What happens if you put a group of adults together in a confined space and leave them isolated for weeks? Can they get along? Can they work together to productively carry out complex tasks, stay in shape, and conduct scientific research?
This sounds like the premise for a reality show (minus the scientific research part, which sadly doesn’t play well on television). And in a way it is: these adults are filmed every second of the day. But instead of entertainment, this project has one very serious goal: develop strategies for keeping humans healthy, sane, productive, and safe for long duration voyages into space.
The Human Exploration Research Analog (HERA) project is a critical component of NASA’s Flight Analogs Project, which carries out research on different aspects of human long-duration spaceflight. I recently visited NASA to give a talk on genetics to ISS scientists, and was able to tour the HERA facility and talk about the project with its former director, Joe Neigut. Because this isn’t the sort of thing that one gets to access on the regular Johnson Space Center tour, I asked the NASA officials if it would be all right for me to write a blog about my experiences to share with readers, and they kindly agreed, stipulating only a few restrictions on what I was allowed to share in the interests of research integrity. So here’s what I saw and what I learned.
The HERA project takes place in a re-purposed modular structure that had previously been part of a desert research project, and was later brought to a JSC warehouse.
To get a sense for what it’s like inside, imagine a quarter scale version of the Hab from “The Martian” . The similarities aren’t coincidental–the producers of the movie actually visited HERA when they were designing the Hab set, and took many of their ideas from it. The major difference is that HERA is a lot smaller, a lot more cramped, and it’s a functional space, so it’s a lot less aesthetic. It’s cramped, but not (I imagine) uncomfortable—there’s a normal toilet and shower in a side module, a set of exercise equipment, and what looks like very cozy sleeping bunks in the top of the main module. (I’m told that many HERA participants indeed reported them as being very comfortable).
The goal of the project is to provide experimental conditions that mimic actual long duration spaceflights or off-Earth missions as close as possible. P.I.s (principal investigators) doing research with HERA really want actual astronauts to be their subjects. But because astronauts are too busy with their own training, other volunteers are chosen to be as close as possible to astronauts in drive, personality, and physical fitness. And like real astronauts, the HERA participants get to design their own mission patches.
Once inside, HERA participants do not come out for the duration of the mission (which can run from a few days to more than a month). They are completely isolated from the rest of the world, except for voice communications with scientists and mission control personnel supervising the project.
HERA participants’ days are packed with activities and scheduled down to the minute. They’re required to do extensive training on simulators that mimic flying spacecraft or planetary rovers—just like real astronauts would during their travel. They conduct scientific experiments, do press and educational outreach, practice simulated EVAs, and work on mission-specific scenarios. The eat exactly the same food that astronauts do, and exercise as if they were combating the effects of zero gravity.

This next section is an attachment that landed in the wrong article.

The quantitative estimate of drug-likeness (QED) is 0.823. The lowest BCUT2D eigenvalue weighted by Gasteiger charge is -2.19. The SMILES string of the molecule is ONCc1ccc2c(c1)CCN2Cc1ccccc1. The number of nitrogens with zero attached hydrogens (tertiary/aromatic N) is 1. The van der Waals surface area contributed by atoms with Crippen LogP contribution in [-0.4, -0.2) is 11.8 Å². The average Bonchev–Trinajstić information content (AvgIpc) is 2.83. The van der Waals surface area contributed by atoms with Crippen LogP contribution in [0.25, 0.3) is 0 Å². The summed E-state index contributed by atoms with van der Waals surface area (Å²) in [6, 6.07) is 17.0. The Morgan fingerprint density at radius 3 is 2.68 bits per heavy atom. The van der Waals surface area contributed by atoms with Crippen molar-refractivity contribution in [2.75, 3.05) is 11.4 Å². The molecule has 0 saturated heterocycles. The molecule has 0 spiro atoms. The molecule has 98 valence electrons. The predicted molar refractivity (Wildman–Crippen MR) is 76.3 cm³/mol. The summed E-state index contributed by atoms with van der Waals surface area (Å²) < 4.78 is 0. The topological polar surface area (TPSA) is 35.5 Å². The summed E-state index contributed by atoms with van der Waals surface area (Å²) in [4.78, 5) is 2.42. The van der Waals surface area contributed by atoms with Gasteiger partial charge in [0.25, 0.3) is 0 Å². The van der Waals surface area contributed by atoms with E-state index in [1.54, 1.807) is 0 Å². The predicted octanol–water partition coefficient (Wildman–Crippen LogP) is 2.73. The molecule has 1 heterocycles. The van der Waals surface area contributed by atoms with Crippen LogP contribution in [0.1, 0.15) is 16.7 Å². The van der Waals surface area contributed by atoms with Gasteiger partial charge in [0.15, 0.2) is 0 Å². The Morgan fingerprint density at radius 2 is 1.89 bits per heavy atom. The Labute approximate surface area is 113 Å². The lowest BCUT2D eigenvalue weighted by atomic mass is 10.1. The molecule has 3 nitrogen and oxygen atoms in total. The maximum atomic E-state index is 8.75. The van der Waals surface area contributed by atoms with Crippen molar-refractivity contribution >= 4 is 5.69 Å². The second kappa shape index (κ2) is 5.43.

Occasional simulated events and emergencies require the teams to problem solve, or conduct repairs to components of the life support system. Of course participants aren’t in any real danger, but scenarios are designed to be as accurate as possible.
As they carry out their tasks and experiments, HERA participants are constantly watched. Their interactions with each other, their performances on simulations, their reactions to various stimuli (which is the part I can’t talk about in any detail so as not to compromise research integrity), their health and physical fitness, their cognitive and psychological performance….all aspects of their lives are monitored 24/7 by the Mission Control Center and studied by P.I.s to see what lessons can be learned to apply to human long duration spaceflight in the future.
Here and here are descriptions by HERA mission participants if you’d like to get more insights into what day to day living was like. I was incredibly impressed by how much detail and planning went into every aspect of this project, and I walked away with an absolute conviction that future missions to asteroids and Mars are going to be a reality. (More on this subject in future posts).
You can “follow” the current HERA crew on their Twitter feed. Although the crew doesn’t actually have access to the internet during their mission, they set up a script to let folks follow what is planned for them during their 30-day stay in HERA.
So would you be interested in participating in future HERA projects? I sure would—I’d volunteer in a heartbeat (assuming it was during the summer and my own research could stand to have me absent for a little while). The project is crucial to solving the problems that would inevitably arise on a long duration space mission. Getting to contribute even a small part to enabling our further exploration of space would be an incredible honor. So if you’ve got the “right stuff”, contact the JSC Test Subject Screening facility at 281-212-1492. You can also read more about the HERA project, and other Human Research Projects at NASA here.
Many thanks to Amelia Rai, Joe Neigut, and Lisa Spence for allowing me to tour HERA (best day ever!) and answering my questions.
 I was curious about this. Turns out, everybody at NASA has seen that movie. The people I talked to especially loved the dust storms, which they said were very beautifully rendered.